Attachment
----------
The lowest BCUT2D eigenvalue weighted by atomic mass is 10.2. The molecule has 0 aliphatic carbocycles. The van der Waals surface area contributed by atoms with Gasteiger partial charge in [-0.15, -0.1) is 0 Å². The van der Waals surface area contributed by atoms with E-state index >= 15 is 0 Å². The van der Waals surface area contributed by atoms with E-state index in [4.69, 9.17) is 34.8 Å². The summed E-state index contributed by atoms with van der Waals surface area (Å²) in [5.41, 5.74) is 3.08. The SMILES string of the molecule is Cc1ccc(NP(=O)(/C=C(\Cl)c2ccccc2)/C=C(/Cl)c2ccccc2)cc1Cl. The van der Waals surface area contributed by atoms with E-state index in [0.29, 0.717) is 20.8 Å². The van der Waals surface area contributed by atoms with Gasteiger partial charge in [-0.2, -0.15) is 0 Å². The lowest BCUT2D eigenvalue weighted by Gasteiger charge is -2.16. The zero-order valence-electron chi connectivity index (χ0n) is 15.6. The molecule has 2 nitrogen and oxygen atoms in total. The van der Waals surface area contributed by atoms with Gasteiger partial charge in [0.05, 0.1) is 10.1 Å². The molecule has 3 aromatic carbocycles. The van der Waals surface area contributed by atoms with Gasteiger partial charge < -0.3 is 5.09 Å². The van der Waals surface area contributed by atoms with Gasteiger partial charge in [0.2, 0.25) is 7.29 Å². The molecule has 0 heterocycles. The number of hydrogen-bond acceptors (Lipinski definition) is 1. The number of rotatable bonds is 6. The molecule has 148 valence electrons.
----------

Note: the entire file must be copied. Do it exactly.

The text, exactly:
The lowest BCUT2D eigenvalue weighted by atomic mass is 10.2. The molecule has 0 aliphatic carbocycles. The van der Waals surface area contributed by atoms with Gasteiger partial charge in [-0.15, -0.1) is 0 Å². The van der Waals surface area contributed by atoms with E-state index >= 15 is 0 Å². The van der Waals surface area contributed by atoms with E-state index in [4.69, 9.17) is 34.8 Å². The summed E-state index contributed by atoms with van der Waals surface area (Å²) in [5.41, 5.74) is 3.08. The SMILES string of the molecule is Cc1ccc(NP(=O)(/C=C(\Cl)c2ccccc2)/C=C(/Cl)c2ccccc2)cc1Cl. The van der Waals surface area contributed by atoms with E-state index in [0.29, 0.717) is 20.8 Å². The van der Waals surface area contributed by atoms with Gasteiger partial charge in [-0.2, -0.15) is 0 Å². The lowest BCUT2D eigenvalue weighted by Gasteiger charge is -2.16. The zero-order valence-electron chi connectivity index (χ0n) is 15.6. The molecule has 2 nitrogen and oxygen atoms in total. The van der Waals surface area contributed by atoms with Gasteiger partial charge in [0.05, 0.1) is 10.1 Å². The molecule has 3 aromatic carbocycles. The van der Waals surface area contributed by atoms with Gasteiger partial charge < -0.3 is 5.09 Å². The van der Waals surface area contributed by atoms with Gasteiger partial charge in [0.2, 0.25) is 7.29 Å². The molecule has 0 heterocycles. The number of hydrogen-bond acceptors (Lipinski definition) is 1. The number of rotatable bonds is 6. The molecule has 148 valence electrons.